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Putting Market Voting vs. Weighing Functions to Work for You

by Lobo Tiggre
Wednesday, May 15, 03:59pm, UTC, 2019

There’s an old Wall Street saying that in the short term, stock markets are voting machines and in the long term, they’re weighing machines.

Experience shows this to be very true, extremely important, and almost completely ignored.

By way of example, let’s look at the current Bitcoin rally. I recently tweeted that cryptos seem to be rising with gold more often this year.

As a quick aside, I do not see gold and cryptos as much alike at all; the #dropgold campaign strikes me as being a wrong-headed PR stunt.

But that’s not what I want to discuss today. What really struck me was someone’s response:

“Gotta look at this as a seasonal trade. No different than trading anything else. Value is not needed in trading, only sentiment.”

In other words, Mr. Market is voting for Bitcoin again, and it pays to go with the popular vote here.

The person who wrote the comment may be entirely correct, given his context of trading, not longer-term investment. If the pattern I commented about holds, it could bring great news for cryptos this summer. But that could also happen if I’m wrong, just because a visible minority creates momentum for Bitcoin and the investor herd follows.

This is worth a closer look.

The short-term “voting” function of the market does work. It’s what lifts “flavor of the day” stocks far above any objective valuation. The problem with this, as my reader points out, is that it’s completely divorced from value. This makes it hard to make any rational decisions on when to enter a trade, what constitutes a reasonable gain, and when to exit.

Timing the exit is particularly problematic. All market timing is inherently dangerous, but market manias tend to have such strong upward momentum, they carry traders along until the flavor of the day bubble pops. When it does, it’s so abrupt, it catches traders by surprise. And since most people see the future through the lens of recent experience—which is unsustainably positive in a manic market—they don’t believe the bubble has popped until it’s far too late.

So yes, it might be possible to make money on crypto momentum in the weeks ahead. If you do, hats off to you. For myself, since I’m not a day trader and I don’t see how anyone could possibly be sure the day buy isn’t the top of the rally, I’m not interested.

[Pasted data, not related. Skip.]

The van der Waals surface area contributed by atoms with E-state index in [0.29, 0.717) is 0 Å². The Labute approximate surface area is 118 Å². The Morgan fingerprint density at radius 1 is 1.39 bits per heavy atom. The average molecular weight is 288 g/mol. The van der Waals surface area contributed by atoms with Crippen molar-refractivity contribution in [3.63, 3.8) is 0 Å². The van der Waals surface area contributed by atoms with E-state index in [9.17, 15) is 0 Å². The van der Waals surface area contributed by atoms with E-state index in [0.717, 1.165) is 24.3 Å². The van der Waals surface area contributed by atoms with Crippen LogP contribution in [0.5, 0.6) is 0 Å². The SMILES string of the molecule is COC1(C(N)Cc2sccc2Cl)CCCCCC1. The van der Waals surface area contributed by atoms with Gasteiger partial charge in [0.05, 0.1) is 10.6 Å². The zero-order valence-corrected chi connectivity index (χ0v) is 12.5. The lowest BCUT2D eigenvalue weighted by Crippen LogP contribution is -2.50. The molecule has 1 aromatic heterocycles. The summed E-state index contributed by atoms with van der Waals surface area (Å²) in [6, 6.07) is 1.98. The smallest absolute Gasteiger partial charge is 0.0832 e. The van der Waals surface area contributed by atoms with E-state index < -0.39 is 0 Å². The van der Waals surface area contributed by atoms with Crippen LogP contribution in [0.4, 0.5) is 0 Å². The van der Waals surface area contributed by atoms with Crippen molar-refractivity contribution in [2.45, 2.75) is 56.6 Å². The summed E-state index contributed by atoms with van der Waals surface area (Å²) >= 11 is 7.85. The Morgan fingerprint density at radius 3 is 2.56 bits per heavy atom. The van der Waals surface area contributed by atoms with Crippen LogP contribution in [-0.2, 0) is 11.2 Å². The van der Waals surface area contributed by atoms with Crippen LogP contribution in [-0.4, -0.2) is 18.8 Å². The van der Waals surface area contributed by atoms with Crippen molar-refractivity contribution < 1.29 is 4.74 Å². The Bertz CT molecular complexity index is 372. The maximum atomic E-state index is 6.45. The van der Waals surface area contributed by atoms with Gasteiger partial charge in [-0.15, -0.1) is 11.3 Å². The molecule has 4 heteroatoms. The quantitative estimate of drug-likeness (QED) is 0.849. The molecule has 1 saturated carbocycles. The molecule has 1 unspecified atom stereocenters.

I have absolutely no fear of missing out; I’d greatly prefer missing out to a blind gamble on unknowable odds.

The good news, for the rational speculator, is that this same short-term voting function of the market can create terrific buying opportunities. That happens when the popular vote is so negative, the momentum takes prices well below any objective valuation.

Of course, every promoter pushing some dog of a stock will tell you it’s oversold and a wonderful opportunity. But there are times when it’s measurably true, and the odds greatly favor a price recovery. For example, there are times when mineral exploration companies with great management trade for less than cash. Today, there are many with significant gold, copper, and other discoveries in hand, trading as though they had nothing at all. There are even profitable producers on the deep-discount rack—in stark contrast to massively money-losing market darlings on Wall Street trading at extremely high multiples of any reasonable valuation.

The problem with taking advantage of Mr. Market’s short-sighted voting like this is that the payday depends on the longer-term “weighing” function. This is actually not a problem for disciplined speculators, as they have the confidence and patience to wait to be right. But it is a serious problem for emotional investors who confuse price with value.

Back on the bright side, when something grossly oversold rebounds, its exceptional performance draws the attention of the voters in the market. This results in positive momentum that often overshoots to the upside, making for exceptionally high returns. But again, one must have the discipline to take profits when one has them. Greed is just as dangerous to the rational speculator as fear.

Self awareness is vital here. It may sound harsh, but the truth is that people prone to panic when prices drop for no good reason—or cling to winners far longer than makes any sense—should probably not even try this sort of speculation. The fact that something valuable is underpriced is no guarantee that prices won’t drop even lower before they head higher. They eventually must, but “inevitable” is not the same as “imminent.” And nothing goes up forever. No one can time markets perfectly.

Fortunately, the market’s weighing function really does work—for the patient.

The only question is whether one has the discipline to make it work for oneself.

That’s my take,


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